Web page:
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Economic Botany

, Volume 28, Issue 3, pp 293–301 | Cite as

The origin and use of cannabis in eastern asia linguistic-cultural implications

  • Hui-Lin Li
Article

Keywords

Economic Botany Hemp Chinese Culture Filial Piety Hemp Fiber 
These keywords were added by machine and not by the authors. This process is experimental and the keywords may be updated as the learning algorithm improves.

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References and notes

  1. 1.
    Berthold Laufer, in his workSino-Iranica, 1919, makes a point of great culture-historical interest about the “fundamental diversity between East-Asiatic and Mediterranean civilizations — there hemp, and here flax, as material for clothing” (p. 293). In a footnote he says that he hopes to demonstrate in a subsequent study that hemp had been cultivated by the Indo-Chinese nations, especially the Chinese and Tibetans, in a prehistoric age. However, no such paper seems to have been actually published by him.Google Scholar
  2. 2.
    Andersson, J. G.An early Chinese culture. Bull. Geol. Surv. China5 (1): 26, 1923.Google Scholar
  3. 3.
    An Chih-min, [On the problem of dating in the Neolithic culture of our country].K’ao-ku 1972,6: 35–44. 1972.Google Scholar
  4. 4.
    A more detailed account on the archeology and history of hemp in China will be given in a separate paper.Google Scholar
  5. 5.
    Pan Chi-hsin, [The earliest plant-fiber paper in the world].Wen-wu 1964,11: 48–49. 1964.Google Scholar
  6. 6.
    Passages of most of these older works were quoted or cited by Li Shih-chên in hisPên-ts’ao kang-mu [Materia Medica], 1590. Bretschneider, E. V.,Botanicon sinicum, pt. 3, 1895, translates many of these entries into English.Google Scholar
  7. 7.
    The literature of Chinese culture is too extensive for citation here. As a representative for reference to the subject matter particularly concerned with this discourse, the work of Hsü, F. L. K.,Under the Ancestor’s Shadow: Chinese Culture and Personality, 1949, New York and London, may be mentioned.Google Scholar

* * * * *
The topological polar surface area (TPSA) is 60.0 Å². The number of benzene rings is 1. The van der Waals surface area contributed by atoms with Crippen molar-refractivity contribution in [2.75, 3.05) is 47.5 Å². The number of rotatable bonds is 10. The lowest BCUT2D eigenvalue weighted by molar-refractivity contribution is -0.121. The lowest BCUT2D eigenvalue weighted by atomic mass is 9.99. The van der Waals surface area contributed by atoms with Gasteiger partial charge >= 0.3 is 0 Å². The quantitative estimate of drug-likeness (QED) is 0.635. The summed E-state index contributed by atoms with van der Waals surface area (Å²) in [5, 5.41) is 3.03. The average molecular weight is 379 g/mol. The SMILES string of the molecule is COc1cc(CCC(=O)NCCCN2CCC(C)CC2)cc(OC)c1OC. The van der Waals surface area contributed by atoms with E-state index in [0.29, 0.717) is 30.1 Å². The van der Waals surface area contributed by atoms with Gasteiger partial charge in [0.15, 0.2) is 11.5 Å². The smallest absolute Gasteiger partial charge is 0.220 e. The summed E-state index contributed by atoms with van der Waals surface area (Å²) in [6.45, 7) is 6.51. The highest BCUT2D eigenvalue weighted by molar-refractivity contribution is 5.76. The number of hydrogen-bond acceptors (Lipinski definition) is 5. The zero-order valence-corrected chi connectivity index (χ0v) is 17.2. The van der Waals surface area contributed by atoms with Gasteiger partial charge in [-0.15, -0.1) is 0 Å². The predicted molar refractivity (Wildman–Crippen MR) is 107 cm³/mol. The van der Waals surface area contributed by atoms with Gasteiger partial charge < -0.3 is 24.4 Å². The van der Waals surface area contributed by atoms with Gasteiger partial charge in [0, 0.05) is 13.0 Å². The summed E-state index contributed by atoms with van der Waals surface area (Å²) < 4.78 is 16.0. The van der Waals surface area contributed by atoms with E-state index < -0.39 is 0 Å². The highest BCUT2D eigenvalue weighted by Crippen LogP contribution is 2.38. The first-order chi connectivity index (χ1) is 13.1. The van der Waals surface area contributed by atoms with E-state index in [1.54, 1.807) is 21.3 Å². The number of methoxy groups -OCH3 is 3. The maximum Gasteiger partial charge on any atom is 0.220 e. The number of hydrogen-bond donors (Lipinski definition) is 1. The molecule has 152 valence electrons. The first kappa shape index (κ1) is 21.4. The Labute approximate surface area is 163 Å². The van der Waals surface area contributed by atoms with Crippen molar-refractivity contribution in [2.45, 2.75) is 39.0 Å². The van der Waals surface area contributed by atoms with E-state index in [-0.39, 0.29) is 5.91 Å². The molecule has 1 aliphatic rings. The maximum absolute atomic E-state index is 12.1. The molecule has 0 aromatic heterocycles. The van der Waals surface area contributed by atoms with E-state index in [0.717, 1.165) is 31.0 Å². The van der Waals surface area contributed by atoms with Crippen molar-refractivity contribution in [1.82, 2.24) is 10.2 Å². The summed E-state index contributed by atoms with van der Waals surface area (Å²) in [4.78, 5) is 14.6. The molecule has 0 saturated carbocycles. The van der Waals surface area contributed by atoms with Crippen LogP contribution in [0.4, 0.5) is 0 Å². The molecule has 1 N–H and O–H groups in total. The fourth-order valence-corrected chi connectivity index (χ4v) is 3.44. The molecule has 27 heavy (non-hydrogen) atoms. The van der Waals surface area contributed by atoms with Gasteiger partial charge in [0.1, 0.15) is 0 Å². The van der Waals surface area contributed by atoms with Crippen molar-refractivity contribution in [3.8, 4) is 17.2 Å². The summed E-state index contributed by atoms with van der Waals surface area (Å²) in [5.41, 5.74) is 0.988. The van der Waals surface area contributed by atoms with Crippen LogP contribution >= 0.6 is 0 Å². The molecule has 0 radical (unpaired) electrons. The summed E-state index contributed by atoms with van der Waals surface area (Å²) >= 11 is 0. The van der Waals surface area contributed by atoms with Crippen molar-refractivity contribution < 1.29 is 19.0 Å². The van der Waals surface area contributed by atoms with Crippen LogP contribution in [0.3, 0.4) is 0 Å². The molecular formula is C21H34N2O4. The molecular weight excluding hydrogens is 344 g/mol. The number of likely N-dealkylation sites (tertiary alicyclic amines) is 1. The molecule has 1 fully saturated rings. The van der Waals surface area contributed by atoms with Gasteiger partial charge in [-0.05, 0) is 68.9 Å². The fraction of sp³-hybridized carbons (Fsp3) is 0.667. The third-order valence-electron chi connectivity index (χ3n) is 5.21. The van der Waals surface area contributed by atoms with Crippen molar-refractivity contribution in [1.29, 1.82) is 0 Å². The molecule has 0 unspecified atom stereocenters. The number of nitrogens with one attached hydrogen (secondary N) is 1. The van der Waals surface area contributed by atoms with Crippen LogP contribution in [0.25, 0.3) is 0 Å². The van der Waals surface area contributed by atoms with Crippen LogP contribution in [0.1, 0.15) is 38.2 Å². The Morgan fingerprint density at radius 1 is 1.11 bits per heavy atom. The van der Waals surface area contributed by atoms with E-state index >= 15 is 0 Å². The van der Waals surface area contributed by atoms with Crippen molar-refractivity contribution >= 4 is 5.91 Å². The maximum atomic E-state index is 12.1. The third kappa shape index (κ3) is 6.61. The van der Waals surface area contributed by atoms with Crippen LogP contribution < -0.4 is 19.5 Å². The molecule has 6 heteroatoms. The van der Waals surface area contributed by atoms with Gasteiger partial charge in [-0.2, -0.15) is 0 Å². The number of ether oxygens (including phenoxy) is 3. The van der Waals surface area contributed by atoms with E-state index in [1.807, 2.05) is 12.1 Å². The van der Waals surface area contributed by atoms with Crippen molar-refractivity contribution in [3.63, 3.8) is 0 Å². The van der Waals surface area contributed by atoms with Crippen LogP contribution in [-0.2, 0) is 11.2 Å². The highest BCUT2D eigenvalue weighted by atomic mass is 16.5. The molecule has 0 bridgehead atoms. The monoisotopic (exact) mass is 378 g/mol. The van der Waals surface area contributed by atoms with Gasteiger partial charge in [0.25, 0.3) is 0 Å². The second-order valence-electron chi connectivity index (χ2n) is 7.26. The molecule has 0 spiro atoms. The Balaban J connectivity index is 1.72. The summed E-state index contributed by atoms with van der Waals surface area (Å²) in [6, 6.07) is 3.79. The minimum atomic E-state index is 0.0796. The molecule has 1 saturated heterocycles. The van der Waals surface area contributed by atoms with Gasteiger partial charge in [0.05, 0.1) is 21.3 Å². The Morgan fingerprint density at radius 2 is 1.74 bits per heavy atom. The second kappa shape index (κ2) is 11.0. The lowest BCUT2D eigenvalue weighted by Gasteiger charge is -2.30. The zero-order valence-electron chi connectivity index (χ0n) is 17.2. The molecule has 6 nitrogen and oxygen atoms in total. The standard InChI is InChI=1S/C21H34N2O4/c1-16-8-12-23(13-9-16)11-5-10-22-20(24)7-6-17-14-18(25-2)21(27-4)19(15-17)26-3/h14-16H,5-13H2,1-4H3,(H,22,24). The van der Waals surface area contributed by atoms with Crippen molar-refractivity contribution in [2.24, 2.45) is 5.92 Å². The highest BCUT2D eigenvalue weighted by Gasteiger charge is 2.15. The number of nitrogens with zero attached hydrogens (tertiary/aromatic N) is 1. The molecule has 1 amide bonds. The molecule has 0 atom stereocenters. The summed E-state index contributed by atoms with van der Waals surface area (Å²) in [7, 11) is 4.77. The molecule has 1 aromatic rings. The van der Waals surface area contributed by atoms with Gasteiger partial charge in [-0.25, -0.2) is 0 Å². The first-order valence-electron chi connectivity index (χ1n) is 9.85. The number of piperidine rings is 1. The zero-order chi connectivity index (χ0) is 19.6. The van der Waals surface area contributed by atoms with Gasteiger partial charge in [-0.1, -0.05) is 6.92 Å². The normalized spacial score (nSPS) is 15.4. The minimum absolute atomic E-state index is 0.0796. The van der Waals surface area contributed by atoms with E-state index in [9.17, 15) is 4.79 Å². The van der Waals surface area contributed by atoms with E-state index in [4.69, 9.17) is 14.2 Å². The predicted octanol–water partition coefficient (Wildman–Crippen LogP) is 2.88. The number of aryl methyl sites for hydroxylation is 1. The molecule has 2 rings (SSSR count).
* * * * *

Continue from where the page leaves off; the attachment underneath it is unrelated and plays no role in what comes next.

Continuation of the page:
8. 8.
    The conformity of an individual in Chinese society is regulated by a culturally instilled sense of shame. The Confucian personality is a shame-oriented personality (Eberhand, W.,Guilt and Sin. 1967, Los Angeles and San Francisco). The Western personality tends to be more guilt-oriented. The adoption of opium and the non-adoption of Cannabis reflect a behavioral response to traditional Chinese society. The opium user was more likely to remain pacific and sedated, and thus not challenge social norms. Cannabis, with its stimulation of erratic effects, was likely to induce acts that might bring shame upon the user or his family.Google Scholar
  9. 9.
    Hsieh Ping,Hsin-chiang yu-chi [Account of travel in Sinkiang], 1919, Shanghai.Google Scholar

Copyright information

© The New York Botanical Garden 1974

Authors and Affiliations

  • Hui-Lin Li
    • 1
  1. 1.Morris ArboretumUniversity of PennsylvaniaPhiladelphia

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